It’s new book day at The Digital Press at the University of North Dakota!
We’re very proud and excited to announce the publication of One Hundred Voices: Harrisburg’s Historic African American Community, 1850-1920 edited by Calobe Jackson, Jr., Katie Wingert McArdle, David Pettegrew with a forward by Lenwood Sloan. You can download the book for free or purchase it via Amazon.
This book is a companion to the new Commonwealth Monument in Harrisburg, Pennsylvania which will be dedicated on August 26, 2020. This monument is dedicated to the significant African American community in Pennsylvania’s capital and its historic struggle for the vote. The monument consists of a bronze pedestal that will feature the names of one hundred change agents who pursued the power of suffrage and citizenship between 1850 and 1920 in Harrisburg. This book tells the story of their unique and lasting contributions to the standing and life of African Americans—and, indeed, the political power of all Americans—within their local communities and across the country.
This book emerged at the intersection of the Commonwealth Monument Project (for more on that go here) and the Digital Harrisburg project (for more on that go here). This work is continuing. For example, check out the work of the Digital Harrisburg team discussing the region’s difficult history of racial injustice.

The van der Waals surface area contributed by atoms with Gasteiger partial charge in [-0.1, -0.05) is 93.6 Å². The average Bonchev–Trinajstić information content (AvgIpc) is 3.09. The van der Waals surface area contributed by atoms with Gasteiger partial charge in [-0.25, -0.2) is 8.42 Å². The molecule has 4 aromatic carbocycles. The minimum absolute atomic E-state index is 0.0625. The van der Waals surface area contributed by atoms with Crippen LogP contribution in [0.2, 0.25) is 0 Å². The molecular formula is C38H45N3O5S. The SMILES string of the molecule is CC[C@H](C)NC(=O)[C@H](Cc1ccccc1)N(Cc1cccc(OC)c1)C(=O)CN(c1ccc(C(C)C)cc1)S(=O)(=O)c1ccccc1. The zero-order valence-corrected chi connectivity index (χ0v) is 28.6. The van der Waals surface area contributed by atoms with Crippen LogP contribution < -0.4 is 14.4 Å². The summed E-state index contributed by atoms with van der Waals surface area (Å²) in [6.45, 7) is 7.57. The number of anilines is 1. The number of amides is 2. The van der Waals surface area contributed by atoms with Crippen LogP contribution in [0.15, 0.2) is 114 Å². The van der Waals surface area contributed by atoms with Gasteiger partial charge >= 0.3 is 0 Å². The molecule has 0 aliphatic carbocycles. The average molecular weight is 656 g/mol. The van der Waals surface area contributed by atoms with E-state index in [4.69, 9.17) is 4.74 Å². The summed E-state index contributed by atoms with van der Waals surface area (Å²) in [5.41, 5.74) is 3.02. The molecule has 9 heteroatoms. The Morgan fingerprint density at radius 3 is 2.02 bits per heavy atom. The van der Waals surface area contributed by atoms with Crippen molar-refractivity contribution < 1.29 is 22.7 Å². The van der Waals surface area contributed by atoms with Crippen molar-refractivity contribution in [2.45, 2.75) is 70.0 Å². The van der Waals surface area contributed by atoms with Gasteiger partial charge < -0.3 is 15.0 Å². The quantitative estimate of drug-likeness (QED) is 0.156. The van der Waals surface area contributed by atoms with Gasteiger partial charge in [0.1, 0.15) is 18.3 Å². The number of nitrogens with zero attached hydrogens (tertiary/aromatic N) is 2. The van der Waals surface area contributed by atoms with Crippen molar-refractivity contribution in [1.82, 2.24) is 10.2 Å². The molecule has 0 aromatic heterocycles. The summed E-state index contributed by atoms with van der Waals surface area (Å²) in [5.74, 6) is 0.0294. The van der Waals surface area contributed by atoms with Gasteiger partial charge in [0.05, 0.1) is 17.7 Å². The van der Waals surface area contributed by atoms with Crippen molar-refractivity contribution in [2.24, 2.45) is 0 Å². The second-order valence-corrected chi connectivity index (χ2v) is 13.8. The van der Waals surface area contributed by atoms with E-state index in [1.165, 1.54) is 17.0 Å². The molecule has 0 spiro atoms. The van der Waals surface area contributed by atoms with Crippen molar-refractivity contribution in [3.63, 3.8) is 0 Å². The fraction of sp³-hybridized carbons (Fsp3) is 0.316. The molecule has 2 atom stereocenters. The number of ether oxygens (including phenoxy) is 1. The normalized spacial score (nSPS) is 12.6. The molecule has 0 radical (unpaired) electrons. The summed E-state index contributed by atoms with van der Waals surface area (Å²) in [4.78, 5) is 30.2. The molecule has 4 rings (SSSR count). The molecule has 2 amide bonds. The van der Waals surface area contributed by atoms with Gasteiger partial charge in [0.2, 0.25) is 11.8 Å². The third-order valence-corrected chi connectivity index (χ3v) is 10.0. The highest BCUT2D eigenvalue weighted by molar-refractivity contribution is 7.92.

On a more personal note, I was really honored to be asked to help make this remarkable book possible. As readers of this blog know, David Pettegrew and I have been collaborating for over two decades now on various archaeological projects in the Eastern Mediterranean. Over this time, we’ve also developed our own interests and commitments to our local communities as well. It was really fun to be able to work on a project related to these non-Mediterranean projects especially this summer when it wasn’t possible to travel and do field work.
I really hope that you take the time to download and check out this book. It is a remarkable document situated at the intersection of community activism and academic historical research. But more than that, so many of the stories in the book are really engrossing and paint a rich picture of the African American community in Harrisburg over the course of the 19th and 20th century.